Tuesday offered a batch of Comanche County fifth-graders an inside view in the agricultural world.
It was a real-world example of how food goes from farm to table with a little bit of fun and a whole lot of questions answered at the Lawton Public Schools farm on West Lee Boulevard.
Life Ready Center Agricultural Education Teacher Kenzie McGill said there was a goal in mind while planning the two-day event. By the end of today, she said around 1,100 kids will have attended.
“It’s really an educational recruitment deal,” she said. “We’re trying to stoke some interest in agricultural learning.”
McGill credited the Comanche County Farm Bureau, National Resources Conservation Service and the local education and agricultural community with making it happen.
One of those McGill credited returned the favor. While working to ready hamburgers and buns from the grill, Josh Sullivan was joined by his brother, Wes, wife Courtney and J.T. Beacham.
“Kenzie McGill is the one who put all this together,” he said.
Ten different stations offered the students a rotation of aspects of the agricultural world. McGill said there was even a veterinarian on site to share how agricultural veterinarians worked. Other stations included the greenhouse, farm equipment, commodities, erosion and animal husbandry.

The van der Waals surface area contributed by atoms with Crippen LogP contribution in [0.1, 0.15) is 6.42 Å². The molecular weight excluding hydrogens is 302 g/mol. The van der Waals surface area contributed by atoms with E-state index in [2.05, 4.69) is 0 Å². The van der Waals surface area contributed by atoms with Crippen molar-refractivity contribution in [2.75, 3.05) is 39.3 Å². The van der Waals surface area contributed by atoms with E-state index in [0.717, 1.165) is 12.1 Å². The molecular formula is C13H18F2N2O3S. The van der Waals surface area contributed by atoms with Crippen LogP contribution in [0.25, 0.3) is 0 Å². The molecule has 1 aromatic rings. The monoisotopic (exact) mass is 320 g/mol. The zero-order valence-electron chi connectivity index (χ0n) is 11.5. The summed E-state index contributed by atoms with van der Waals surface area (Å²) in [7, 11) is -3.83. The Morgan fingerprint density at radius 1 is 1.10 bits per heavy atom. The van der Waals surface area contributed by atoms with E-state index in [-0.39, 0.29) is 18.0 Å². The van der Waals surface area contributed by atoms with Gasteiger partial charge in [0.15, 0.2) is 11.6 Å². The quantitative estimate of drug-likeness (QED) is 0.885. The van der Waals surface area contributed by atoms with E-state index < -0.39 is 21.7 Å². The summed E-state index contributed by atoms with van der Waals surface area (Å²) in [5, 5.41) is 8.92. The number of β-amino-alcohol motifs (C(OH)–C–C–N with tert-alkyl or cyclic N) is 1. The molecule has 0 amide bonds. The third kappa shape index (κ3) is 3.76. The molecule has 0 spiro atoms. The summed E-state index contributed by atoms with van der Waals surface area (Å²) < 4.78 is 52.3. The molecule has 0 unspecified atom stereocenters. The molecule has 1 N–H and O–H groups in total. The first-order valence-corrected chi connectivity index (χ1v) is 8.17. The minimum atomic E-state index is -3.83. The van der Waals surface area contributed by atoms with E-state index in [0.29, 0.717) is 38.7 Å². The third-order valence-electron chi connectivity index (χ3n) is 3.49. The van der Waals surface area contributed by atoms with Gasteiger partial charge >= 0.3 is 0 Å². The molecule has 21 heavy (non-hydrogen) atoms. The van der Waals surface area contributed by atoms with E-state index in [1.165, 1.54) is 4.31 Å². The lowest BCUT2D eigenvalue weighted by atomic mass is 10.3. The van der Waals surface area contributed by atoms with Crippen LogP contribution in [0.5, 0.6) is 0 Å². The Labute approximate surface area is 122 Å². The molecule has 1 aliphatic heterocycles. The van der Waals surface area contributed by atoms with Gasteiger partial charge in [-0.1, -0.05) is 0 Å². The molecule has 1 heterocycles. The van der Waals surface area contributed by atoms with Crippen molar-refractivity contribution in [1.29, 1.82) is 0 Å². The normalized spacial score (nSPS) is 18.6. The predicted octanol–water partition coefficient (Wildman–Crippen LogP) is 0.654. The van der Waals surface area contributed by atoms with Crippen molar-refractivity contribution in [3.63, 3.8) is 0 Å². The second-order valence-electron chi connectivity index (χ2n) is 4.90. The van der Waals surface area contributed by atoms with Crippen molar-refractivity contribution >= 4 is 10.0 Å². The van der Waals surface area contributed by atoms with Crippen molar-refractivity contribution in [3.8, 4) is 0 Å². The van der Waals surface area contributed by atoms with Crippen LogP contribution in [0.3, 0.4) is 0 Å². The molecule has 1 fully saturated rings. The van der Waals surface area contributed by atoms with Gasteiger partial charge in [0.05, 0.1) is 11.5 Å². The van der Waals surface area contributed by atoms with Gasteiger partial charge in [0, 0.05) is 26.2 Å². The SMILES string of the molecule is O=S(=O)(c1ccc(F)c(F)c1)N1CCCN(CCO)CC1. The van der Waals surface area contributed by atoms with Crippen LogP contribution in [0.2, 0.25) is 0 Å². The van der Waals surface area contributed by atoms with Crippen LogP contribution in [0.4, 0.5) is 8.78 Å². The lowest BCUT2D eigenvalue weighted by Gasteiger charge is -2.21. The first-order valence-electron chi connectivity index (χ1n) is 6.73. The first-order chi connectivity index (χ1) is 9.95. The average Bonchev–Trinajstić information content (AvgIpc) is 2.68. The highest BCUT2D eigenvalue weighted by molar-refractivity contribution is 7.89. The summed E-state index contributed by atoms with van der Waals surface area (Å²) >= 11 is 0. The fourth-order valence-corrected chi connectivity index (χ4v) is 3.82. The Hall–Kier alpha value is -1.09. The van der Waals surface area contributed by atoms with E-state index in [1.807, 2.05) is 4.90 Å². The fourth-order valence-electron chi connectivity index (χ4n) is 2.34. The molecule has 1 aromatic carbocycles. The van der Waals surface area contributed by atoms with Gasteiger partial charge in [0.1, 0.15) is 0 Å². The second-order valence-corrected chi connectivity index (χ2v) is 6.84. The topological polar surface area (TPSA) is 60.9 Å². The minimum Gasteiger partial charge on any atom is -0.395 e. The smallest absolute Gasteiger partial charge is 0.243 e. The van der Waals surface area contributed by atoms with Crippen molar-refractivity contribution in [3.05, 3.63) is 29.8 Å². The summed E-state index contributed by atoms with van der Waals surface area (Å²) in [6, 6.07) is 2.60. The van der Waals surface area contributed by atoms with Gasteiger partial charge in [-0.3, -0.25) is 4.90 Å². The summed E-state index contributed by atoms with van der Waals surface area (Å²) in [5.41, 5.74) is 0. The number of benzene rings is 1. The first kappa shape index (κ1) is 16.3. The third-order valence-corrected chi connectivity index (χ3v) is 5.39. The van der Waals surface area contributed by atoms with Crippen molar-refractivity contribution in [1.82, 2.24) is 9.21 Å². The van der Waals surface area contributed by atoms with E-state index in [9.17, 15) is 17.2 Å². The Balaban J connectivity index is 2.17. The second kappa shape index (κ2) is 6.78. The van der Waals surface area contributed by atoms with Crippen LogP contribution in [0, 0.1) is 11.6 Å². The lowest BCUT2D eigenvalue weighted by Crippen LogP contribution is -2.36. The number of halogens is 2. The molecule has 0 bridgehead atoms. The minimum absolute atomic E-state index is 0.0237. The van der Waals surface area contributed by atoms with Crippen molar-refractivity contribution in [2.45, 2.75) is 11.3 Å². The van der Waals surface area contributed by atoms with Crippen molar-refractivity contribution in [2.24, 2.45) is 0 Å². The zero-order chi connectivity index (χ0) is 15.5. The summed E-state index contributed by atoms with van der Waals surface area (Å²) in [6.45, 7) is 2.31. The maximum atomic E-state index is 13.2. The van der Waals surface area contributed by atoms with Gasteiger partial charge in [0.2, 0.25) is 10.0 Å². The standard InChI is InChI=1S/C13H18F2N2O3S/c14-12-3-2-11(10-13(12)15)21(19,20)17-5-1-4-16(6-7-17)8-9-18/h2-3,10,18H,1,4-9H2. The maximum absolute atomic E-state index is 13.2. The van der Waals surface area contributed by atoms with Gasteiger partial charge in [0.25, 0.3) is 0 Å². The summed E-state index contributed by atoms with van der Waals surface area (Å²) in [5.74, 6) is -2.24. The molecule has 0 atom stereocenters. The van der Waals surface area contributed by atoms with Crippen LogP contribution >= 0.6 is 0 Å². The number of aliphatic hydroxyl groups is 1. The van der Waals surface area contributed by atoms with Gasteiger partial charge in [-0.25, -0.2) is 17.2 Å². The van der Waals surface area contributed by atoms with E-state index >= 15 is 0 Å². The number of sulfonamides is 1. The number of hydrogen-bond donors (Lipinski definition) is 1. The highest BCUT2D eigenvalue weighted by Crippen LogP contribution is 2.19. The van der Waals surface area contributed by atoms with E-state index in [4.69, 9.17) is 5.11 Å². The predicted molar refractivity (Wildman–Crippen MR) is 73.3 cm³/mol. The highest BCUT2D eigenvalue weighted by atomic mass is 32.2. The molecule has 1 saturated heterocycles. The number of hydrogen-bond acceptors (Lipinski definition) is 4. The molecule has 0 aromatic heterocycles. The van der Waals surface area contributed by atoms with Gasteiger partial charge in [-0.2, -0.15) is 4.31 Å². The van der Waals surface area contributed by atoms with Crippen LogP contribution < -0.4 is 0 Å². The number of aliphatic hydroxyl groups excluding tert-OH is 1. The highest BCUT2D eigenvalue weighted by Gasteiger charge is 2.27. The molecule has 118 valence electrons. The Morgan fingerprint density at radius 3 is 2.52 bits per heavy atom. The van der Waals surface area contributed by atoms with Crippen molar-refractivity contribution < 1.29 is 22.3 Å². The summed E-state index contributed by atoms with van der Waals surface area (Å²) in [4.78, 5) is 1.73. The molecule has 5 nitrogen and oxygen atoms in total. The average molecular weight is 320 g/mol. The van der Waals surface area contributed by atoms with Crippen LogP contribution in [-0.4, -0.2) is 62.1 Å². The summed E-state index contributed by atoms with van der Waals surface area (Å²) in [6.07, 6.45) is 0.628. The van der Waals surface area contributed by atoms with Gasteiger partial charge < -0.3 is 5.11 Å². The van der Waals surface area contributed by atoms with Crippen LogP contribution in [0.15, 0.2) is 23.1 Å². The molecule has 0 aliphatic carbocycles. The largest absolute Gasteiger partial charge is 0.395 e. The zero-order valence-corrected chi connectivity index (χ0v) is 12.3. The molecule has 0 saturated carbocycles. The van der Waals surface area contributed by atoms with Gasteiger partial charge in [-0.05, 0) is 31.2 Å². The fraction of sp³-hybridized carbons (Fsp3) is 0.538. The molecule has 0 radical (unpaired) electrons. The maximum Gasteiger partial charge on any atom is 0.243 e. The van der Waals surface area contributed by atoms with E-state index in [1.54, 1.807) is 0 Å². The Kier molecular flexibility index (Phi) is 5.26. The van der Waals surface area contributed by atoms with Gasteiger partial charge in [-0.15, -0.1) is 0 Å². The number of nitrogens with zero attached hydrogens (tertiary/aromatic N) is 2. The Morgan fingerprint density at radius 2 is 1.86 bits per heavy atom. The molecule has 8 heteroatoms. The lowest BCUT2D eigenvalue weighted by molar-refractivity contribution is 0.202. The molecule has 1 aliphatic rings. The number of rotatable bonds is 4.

At a tent with a beef cow and a dairy cow offered Chris Conway, Ag Teacher/FFA Adviser for Lawton Public Schools, opportunity to explain the differences in the two breeds of bovine. At the Noble Foundation station, the students would learn how Oklahoma is the fourth largest beef producing state in the nation.
While introducing two pigs in a pen, Lawton FFA Swine Instructor Cody Pearce shared insights into what constitutes a healthy swine. The most popular question, of course, was asking the pigs’ names.
“Pork Chop and Bacon,” he replied. “I just named them about 30 minutes ago.”
There were activities in one open field. Students lined up and got into their potato sacks for a bouncing battle down their racing lanes. Lincoln Elementary student Emma Dennis nearly hopped out of her sack with her efforts to reach the finish line before the game changed to freeze tag.
“The thing about living here in Lawton, and it’s considered an urban area, is that a lot of these kids don’t get the opportunity to experience the agricultural world,” Conway said. “For many of them, it’s a first glimpse that there’s more to our program than just animals, but people are just drawn to animals.”
This gives them an exposure to the range of ways agriculture affects the world,” he said.
More students will be participating from 10 a.m. to 2 p.m. today to conclude this year’s Ag Days.